On the face of it, the latest Court of Appeal decision is a surprising one, troubling even. The case concerned a 14 year old boy. His parents separated when he was about 18 months old. Between 2003 and the summer of 2014 the boy lived in Spain with his mother. He would regularly visit his father in the UK. He traveled to the UK for one such visit on 19 July 2014. He did not return to Spain.

Both the High Court and, on appeal, the Court of Appeal found that the child was not returnable to Spain under the Hague Convention. The reason was that the Article 13 exception (child’s objection) applied. This exception is not an absolute one as the courts could, in the exercise of discretion, have returned the child anyway, if the circumstances as a whole warranted it. That did not however happen in this case. The reasons the courts decided as they did turned largely on the individual facts, and the fairly advanced age of the boy, but of note are the words of Lord Justice Davis, alert to the possibility of this decision being seen as perverse, in the second judgment given by the Court:

49.  The parents in this case had reached a thoroughly sensible arrangement in the English family court proceedings, embodied in a consent order made on 6 May 2003. Their arrangements with regard to E thereafter had been operated by reference to that consent order. When the mother put E on a plane at Madrid in July 2013 for his usual summer holiday with his father in England, she naturally would have expected him to return a few weeks later in accordance with the consent order and the agreed arrangements. E would likewise at that time have expected to return. But this did not happen. Further, the English court has refused to order his return. Imagine her feelings.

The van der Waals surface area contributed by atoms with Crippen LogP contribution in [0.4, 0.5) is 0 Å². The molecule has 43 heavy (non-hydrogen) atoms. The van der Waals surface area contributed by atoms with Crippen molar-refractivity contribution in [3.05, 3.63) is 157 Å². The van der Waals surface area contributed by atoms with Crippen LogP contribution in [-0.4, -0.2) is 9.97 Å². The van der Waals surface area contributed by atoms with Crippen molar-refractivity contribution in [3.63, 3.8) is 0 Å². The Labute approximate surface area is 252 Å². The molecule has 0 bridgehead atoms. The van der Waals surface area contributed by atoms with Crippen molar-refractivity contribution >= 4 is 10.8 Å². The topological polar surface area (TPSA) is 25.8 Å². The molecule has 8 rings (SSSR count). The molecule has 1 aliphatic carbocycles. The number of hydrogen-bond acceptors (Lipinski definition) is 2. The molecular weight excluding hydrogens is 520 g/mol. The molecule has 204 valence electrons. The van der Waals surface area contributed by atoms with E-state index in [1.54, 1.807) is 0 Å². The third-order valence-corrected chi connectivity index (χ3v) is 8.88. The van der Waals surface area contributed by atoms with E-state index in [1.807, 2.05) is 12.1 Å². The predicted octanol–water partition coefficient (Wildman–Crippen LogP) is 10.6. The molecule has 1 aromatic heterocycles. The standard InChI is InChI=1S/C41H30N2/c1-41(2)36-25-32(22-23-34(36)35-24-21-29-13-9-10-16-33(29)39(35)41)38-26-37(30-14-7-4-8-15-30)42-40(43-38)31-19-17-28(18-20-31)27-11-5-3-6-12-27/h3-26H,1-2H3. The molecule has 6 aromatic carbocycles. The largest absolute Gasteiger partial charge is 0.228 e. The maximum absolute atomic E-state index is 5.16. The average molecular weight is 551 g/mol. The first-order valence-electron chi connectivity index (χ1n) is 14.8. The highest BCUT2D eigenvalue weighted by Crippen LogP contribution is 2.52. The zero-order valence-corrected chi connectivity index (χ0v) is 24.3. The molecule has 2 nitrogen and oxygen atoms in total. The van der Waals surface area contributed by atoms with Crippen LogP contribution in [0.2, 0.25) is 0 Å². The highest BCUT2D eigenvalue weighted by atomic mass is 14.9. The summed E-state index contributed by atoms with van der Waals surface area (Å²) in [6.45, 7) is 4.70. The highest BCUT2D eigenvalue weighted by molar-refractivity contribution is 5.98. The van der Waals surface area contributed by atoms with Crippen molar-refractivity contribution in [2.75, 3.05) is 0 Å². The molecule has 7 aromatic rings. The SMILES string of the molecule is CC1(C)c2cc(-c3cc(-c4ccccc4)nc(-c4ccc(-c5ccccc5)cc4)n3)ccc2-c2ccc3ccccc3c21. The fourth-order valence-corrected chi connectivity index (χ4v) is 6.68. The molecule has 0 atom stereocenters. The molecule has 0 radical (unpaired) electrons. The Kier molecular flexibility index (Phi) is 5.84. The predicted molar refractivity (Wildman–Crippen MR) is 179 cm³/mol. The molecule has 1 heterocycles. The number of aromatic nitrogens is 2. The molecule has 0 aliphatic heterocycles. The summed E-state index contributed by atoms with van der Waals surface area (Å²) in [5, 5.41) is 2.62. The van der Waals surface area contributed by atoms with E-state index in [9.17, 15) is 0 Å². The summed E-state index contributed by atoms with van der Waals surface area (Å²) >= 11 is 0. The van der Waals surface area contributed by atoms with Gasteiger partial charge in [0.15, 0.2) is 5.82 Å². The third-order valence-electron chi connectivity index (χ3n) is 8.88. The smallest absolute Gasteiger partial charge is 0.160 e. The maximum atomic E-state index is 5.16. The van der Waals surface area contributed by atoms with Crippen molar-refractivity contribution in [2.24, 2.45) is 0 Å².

50.  One surely has to have some concern about the wider potential implications of such an outcome. If there is to be a perception that children may not be returned, even after a short visit to a parent in England and even after prompt application made, parents may be reluctant even to agree the sensible kind of consent order made in this case in circumstances where consent orders are to be encouraged. Or parents may become increasingly reluctant to abide by the terms of such a consent order. Would the mother have put E on the plane at Madrid had she thought this might happen? She would not.